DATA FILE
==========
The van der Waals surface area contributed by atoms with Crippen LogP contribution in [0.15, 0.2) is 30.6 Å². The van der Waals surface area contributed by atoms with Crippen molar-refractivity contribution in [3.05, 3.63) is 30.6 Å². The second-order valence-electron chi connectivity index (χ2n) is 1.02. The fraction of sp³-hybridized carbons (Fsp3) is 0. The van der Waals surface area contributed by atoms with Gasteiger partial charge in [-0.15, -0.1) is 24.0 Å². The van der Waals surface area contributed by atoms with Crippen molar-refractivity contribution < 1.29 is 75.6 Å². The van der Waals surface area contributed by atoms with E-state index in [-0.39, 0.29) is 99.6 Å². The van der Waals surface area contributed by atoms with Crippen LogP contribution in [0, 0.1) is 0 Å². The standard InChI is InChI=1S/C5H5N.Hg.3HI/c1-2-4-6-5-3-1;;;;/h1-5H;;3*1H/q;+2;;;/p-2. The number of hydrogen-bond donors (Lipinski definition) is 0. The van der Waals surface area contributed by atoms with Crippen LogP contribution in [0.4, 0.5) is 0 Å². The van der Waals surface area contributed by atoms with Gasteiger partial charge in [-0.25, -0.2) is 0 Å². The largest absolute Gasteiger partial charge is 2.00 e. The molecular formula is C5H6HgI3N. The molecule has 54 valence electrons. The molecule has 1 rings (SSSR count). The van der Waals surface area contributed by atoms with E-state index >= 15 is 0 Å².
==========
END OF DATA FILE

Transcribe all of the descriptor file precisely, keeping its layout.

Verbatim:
The van der Waals surface area contributed by atoms with Crippen LogP contribution in [0.15, 0.2) is 30.6 Å². The van der Waals surface area contributed by atoms with Crippen molar-refractivity contribution in [3.05, 3.63) is 30.6 Å². The second-order valence-electron chi connectivity index (χ2n) is 1.02. The fraction of sp³-hybridized carbons (Fsp3) is 0. The van der Waals surface area contributed by atoms with Gasteiger partial charge in [-0.15, -0.1) is 24.0 Å². The van der Waals surface area contributed by atoms with Crippen molar-refractivity contribution < 1.29 is 75.6 Å². The van der Waals surface area contributed by atoms with E-state index in [-0.39, 0.29) is 99.6 Å². The van der Waals surface area contributed by atoms with Crippen LogP contribution in [0, 0.1) is 0 Å². The standard InChI is InChI=1S/C5H5N.Hg.3HI/c1-2-4-6-5-3-1;;;;/h1-5H;;3*1H/q;+2;;;/p-2. The number of hydrogen-bond donors (Lipinski definition) is 0. The van der Waals surface area contributed by atoms with Crippen LogP contribution in [0.4, 0.5) is 0 Å². The van der Waals surface area contributed by atoms with Gasteiger partial charge in [-0.25, -0.2) is 0 Å². The largest absolute Gasteiger partial charge is 2.00 e. The molecular formula is C5H6HgI3N. The molecule has 54 valence electrons. The molecule has 1 rings (SSSR count). The van der Waals surface area contributed by atoms with E-state index >= 15 is 0 Å².